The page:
Look at all the pretty lights

This week, I needed to reconfigure a previously-used Cyclades ACS console server. Finding the right adapters was easy enough, but getting the USB serial dongle to play was the tricky bit. Without a signal tracer, I was stuck with the evidence... "it's not working"...and I was trying different hardware combinations, and a few software changes. I wasted 2.5 hours going through different combinations, and I put a reminder in my calendar to bring my signal tracers and my Serial Doctors Bag the next day.

Once I had my trusty signal tracers, it was a matter of 10 minutes to find the proper USB settings, COM port configuration in my terminal emulator, and start the reconfiguration process. Blinky lights will save you time, every time. Good quality signal tracers are worth a high cost, because they will save you time often, and serve you well for many years. One day, blinky lights will probably save my life...

So, having solved Problem #1, and with kit in hand, I tackled Problem #2;

Years ago, a couple of hundred APC smart power strips (OK, "0-RU, metered Power Distribution Units") were installed in a data center. Fast forward to last week, when one unit is failing to respond to SNMP after a high-temperature 'event' in the room. Since it was in critical service, we wanted to try using the serial console to see if the brains were still alive. Unfortunately, nobody could find a serial cable for the job, and APC doesn't want folks making their own cables so APC doesn't post any signaling clues. I did find one website with clues about the wiring for the 940-0144 cable.

The clues indicated that the 6-pin RJ-14 interface was, indeed, RS-232 (and not TTL, for example), I could do some experimenting. A new toy in my Doctors Bag (not in the pictures (yet), is a MODAPT from Siemon. With this, and my trusty Digital Volt Meter (DVM), I was able to confirm some signalling that wasn't mentioned in the LuxNET web page.

Pin1 -2v (in reference to Pin2)
Pin2 GND (0v potential to Pin5)
Pin3 TxD output (-5.5v in reference to Pin2)
Pin4 RxD input (0.2V in reference to Pin2)
Pin5 GND (0v potential to Pin2)
Pin6 -2v (in reference to Pin2)

With this information, I could then make an adapter cable, and then use the RJ45 signal tracer to confirm that the signals are on the right pins. (I found that I could use just 3 wires, Ground - RxD - TxD) for communications to the APC AP7868 rPDU. I did not need to loop RJ-14 pins 1 and 6, and I didn't need to connect RJ-14 pins 1 or 6 to ground to establish communication.)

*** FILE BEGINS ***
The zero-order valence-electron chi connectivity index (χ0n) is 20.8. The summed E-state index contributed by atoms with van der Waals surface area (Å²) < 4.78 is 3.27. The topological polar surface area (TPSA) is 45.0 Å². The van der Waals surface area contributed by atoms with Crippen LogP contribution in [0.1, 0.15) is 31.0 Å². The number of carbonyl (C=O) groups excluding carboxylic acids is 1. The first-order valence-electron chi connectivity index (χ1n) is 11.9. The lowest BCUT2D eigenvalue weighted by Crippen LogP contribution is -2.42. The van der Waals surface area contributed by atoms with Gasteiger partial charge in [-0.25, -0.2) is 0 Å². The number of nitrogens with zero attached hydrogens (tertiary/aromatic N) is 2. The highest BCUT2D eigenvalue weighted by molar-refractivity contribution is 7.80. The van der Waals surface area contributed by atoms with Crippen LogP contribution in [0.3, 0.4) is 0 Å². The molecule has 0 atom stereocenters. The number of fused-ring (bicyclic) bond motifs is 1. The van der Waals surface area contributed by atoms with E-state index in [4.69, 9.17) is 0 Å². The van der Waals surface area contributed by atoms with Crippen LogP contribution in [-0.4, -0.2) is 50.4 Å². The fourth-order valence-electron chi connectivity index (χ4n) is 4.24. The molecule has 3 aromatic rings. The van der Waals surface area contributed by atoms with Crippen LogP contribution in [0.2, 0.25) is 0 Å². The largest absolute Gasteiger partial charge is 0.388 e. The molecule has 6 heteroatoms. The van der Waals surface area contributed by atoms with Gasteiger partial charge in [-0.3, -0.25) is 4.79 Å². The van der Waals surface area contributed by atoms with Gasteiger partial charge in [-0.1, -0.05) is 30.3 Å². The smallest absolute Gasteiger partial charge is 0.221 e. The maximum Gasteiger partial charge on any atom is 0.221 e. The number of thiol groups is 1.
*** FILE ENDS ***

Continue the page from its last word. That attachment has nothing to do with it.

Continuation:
I'll update my APC console page and my Signals page soon with some of this information.


APC Serial Ports, and websites, wikis, and backups, oh my!

How many of you use APC brand UPS gear? Raise your hands! Ok, you can put your hands down.

Now, how many of you have connected the UPS serial port to your computer, to get power information, or to have the UPS tell your computer to shut down? Not so many? How many tried, but had trouble? 

Question 1: Were you using the APC-supplied cable (with the correct end plugged into the UPS)?

I ask, because the APC serial ports are unusual! If you use one of the cables you have lying around your shop, there is a good chance that the UPS shut down, and would not turn on again until you disconnected the cable. 

When I first tried this, the cable was missing, and I tried various cables in the shop (because I didn't have passive signal tracers at the time). Nothing worked, and I sometimes lost power. 

When I had another UPS, with the APC cable, I found that the cable wasn't long enough, and some of the cables I tried using to extend the run caused troubles. That's when I dug deeper into the problem. Here's what I've found;
  • The APC port puts data and ground on unusual pins!